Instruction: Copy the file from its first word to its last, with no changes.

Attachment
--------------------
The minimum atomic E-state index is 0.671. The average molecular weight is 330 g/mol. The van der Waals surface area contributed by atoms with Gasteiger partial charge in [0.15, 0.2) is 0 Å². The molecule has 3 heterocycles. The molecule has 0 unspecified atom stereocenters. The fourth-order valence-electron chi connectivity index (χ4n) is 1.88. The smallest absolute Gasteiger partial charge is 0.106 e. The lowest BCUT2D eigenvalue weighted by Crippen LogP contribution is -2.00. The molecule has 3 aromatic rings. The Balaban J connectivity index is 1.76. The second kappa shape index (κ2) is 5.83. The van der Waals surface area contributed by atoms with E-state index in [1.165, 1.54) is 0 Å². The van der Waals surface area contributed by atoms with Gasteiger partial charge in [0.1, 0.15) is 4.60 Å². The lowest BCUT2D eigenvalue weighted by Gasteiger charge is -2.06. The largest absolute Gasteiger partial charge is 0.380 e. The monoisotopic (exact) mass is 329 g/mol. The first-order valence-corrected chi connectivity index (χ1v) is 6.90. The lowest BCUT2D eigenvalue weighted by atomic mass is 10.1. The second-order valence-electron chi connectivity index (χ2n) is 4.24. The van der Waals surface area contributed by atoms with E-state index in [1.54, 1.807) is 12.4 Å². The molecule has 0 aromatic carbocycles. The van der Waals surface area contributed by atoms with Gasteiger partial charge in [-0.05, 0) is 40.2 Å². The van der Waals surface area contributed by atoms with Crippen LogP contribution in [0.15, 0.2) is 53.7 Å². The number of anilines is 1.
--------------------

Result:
The minimum atomic E-state index is 0.671. The average molecular weight is 330 g/mol. The van der Waals surface area contributed by atoms with Gasteiger partial charge in [0.15, 0.2) is 0 Å². The molecule has 3 heterocycles. The molecule has 0 unspecified atom stereocenters. The fourth-order valence-electron chi connectivity index (χ4n) is 1.88. The smallest absolute Gasteiger partial charge is 0.106 e. The lowest BCUT2D eigenvalue weighted by Crippen LogP contribution is -2.00. The molecule has 3 aromatic rings. The Balaban J connectivity index is 1.76. The second kappa shape index (κ2) is 5.83. The van der Waals surface area contributed by atoms with E-state index in [1.165, 1.54) is 0 Å². The van der Waals surface area contributed by atoms with Gasteiger partial charge in [0.1, 0.15) is 4.60 Å². The lowest BCUT2D eigenvalue weighted by Gasteiger charge is -2.06. The largest absolute Gasteiger partial charge is 0.380 e. The monoisotopic (exact) mass is 329 g/mol. The first-order valence-corrected chi connectivity index (χ1v) is 6.90. The lowest BCUT2D eigenvalue weighted by atomic mass is 10.1. The second-order valence-electron chi connectivity index (χ2n) is 4.24. The van der Waals surface area contributed by atoms with E-state index in [1.54, 1.807) is 12.4 Å². The molecule has 0 aromatic carbocycles. The van der Waals surface area contributed by atoms with Gasteiger partial charge in [-0.05, 0) is 40.2 Å². The van der Waals surface area contributed by atoms with Crippen LogP contribution in [0.15, 0.2) is 53.7 Å². The number of anilines is 1.